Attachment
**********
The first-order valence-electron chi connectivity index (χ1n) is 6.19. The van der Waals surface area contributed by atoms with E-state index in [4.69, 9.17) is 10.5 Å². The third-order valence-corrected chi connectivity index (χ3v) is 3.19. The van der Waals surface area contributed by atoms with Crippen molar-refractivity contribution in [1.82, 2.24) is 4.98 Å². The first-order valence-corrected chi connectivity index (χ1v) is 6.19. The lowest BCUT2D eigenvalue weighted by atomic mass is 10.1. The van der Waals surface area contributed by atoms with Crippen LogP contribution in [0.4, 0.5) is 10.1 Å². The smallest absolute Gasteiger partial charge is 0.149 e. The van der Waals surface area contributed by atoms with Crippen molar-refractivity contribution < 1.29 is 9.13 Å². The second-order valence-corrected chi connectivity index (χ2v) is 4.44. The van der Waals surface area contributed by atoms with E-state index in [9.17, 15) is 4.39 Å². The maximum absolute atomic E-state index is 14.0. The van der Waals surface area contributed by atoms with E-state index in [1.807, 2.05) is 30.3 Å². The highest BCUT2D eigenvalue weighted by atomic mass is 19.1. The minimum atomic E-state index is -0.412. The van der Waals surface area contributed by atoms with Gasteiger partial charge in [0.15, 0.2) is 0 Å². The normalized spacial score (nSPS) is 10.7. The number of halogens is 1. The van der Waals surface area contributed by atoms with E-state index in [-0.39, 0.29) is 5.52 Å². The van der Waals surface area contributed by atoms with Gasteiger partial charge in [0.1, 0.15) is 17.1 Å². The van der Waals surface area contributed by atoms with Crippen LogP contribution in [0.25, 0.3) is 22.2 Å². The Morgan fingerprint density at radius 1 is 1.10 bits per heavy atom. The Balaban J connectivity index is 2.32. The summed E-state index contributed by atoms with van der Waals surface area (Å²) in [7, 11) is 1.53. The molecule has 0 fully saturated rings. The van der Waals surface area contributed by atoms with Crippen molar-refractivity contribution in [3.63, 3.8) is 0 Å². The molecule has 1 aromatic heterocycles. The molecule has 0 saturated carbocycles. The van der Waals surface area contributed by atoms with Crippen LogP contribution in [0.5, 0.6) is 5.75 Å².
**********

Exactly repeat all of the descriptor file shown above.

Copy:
The first-order valence-electron chi connectivity index (χ1n) is 6.19. The van der Waals surface area contributed by atoms with E-state index in [4.69, 9.17) is 10.5 Å². The third-order valence-corrected chi connectivity index (χ3v) is 3.19. The van der Waals surface area contributed by atoms with Crippen molar-refractivity contribution in [1.82, 2.24) is 4.98 Å². The first-order valence-corrected chi connectivity index (χ1v) is 6.19. The lowest BCUT2D eigenvalue weighted by atomic mass is 10.1. The van der Waals surface area contributed by atoms with Crippen LogP contribution in [0.4, 0.5) is 10.1 Å². The smallest absolute Gasteiger partial charge is 0.149 e. The van der Waals surface area contributed by atoms with Crippen molar-refractivity contribution < 1.29 is 9.13 Å². The second-order valence-corrected chi connectivity index (χ2v) is 4.44. The van der Waals surface area contributed by atoms with E-state index in [9.17, 15) is 4.39 Å². The maximum absolute atomic E-state index is 14.0. The van der Waals surface area contributed by atoms with E-state index in [1.807, 2.05) is 30.3 Å². The highest BCUT2D eigenvalue weighted by atomic mass is 19.1. The minimum atomic E-state index is -0.412. The van der Waals surface area contributed by atoms with Gasteiger partial charge in [0.15, 0.2) is 0 Å². The normalized spacial score (nSPS) is 10.7. The number of halogens is 1. The van der Waals surface area contributed by atoms with E-state index in [-0.39, 0.29) is 5.52 Å². The van der Waals surface area contributed by atoms with Gasteiger partial charge in [0.1, 0.15) is 17.1 Å². The van der Waals surface area contributed by atoms with Crippen LogP contribution in [0.25, 0.3) is 22.2 Å². The Morgan fingerprint density at radius 1 is 1.10 bits per heavy atom. The Balaban J connectivity index is 2.32. The summed E-state index contributed by atoms with van der Waals surface area (Å²) in [7, 11) is 1.53. The molecule has 0 fully saturated rings. The van der Waals surface area contributed by atoms with Crippen molar-refractivity contribution in [3.63, 3.8) is 0 Å². The molecule has 1 aromatic heterocycles. The molecule has 0 saturated carbocycles. The van der Waals surface area contributed by atoms with Crippen LogP contribution in [0.5, 0.6) is 5.75 Å².